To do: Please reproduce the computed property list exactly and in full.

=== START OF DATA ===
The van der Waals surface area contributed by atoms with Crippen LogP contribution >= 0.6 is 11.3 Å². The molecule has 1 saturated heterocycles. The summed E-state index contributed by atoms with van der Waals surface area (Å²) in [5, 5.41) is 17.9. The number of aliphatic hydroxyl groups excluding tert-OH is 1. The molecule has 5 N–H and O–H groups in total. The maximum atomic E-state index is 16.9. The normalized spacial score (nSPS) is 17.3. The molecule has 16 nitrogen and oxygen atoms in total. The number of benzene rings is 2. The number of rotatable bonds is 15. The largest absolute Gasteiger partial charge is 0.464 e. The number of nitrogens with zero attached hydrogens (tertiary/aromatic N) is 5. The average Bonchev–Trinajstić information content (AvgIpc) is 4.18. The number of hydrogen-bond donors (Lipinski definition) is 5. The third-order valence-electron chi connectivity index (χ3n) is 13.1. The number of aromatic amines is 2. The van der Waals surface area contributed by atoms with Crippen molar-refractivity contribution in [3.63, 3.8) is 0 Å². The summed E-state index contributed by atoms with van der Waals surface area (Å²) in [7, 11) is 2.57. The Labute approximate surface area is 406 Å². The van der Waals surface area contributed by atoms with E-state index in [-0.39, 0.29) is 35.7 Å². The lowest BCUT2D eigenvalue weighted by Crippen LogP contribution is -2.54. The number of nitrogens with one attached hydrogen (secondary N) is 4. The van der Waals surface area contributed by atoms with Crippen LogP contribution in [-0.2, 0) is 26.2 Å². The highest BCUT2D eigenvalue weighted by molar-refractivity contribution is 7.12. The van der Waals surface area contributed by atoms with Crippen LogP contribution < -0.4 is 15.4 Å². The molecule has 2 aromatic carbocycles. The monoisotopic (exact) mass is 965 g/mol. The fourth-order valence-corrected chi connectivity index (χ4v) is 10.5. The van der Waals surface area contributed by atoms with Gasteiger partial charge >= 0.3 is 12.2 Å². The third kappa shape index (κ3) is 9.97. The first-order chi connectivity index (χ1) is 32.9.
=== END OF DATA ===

The van der Waals surface area contributed by atoms with Crippen LogP contribution >= 0.6 is 11.3 Å². The molecule has 1 saturated heterocycles. The summed E-state index contributed by atoms with van der Waals surface area (Å²) in [5, 5.41) is 17.9. The number of aliphatic hydroxyl groups excluding tert-OH is 1. The molecule has 5 N–H and O–H groups in total. The maximum atomic E-state index is 16.9. The normalized spacial score (nSPS) is 17.3. The molecule has 16 nitrogen and oxygen atoms in total. The number of benzene rings is 2. The number of rotatable bonds is 15. The largest absolute Gasteiger partial charge is 0.464 e. The number of nitrogens with zero attached hydrogens (tertiary/aromatic N) is 5. The average Bonchev–Trinajstić information content (AvgIpc) is 4.18. The number of hydrogen-bond donors (Lipinski definition) is 5. The third-order valence-electron chi connectivity index (χ3n) is 13.1. The number of aromatic amines is 2. The van der Waals surface area contributed by atoms with Crippen molar-refractivity contribution in [3.63, 3.8) is 0 Å². The summed E-state index contributed by atoms with van der Waals surface area (Å²) in [7, 11) is 2.57. The Labute approximate surface area is 406 Å². The van der Waals surface area contributed by atoms with E-state index in [-0.39, 0.29) is 35.7 Å². The lowest BCUT2D eigenvalue weighted by Crippen LogP contribution is -2.54. The number of nitrogens with one attached hydrogen (secondary N) is 4. The van der Waals surface area contributed by atoms with Crippen LogP contribution in [-0.2, 0) is 26.2 Å². The highest BCUT2D eigenvalue weighted by molar-refractivity contribution is 7.12. The van der Waals surface area contributed by atoms with Crippen LogP contribution < -0.4 is 15.4 Å². The molecule has 2 aromatic carbocycles. The monoisotopic (exact) mass is 965 g/mol. The fourth-order valence-corrected chi connectivity index (χ4v) is 10.5. The van der Waals surface area contributed by atoms with Gasteiger partial charge >= 0.3 is 12.2 Å². The third kappa shape index (κ3) is 9.97. The first-order chi connectivity index (χ1) is 32.9.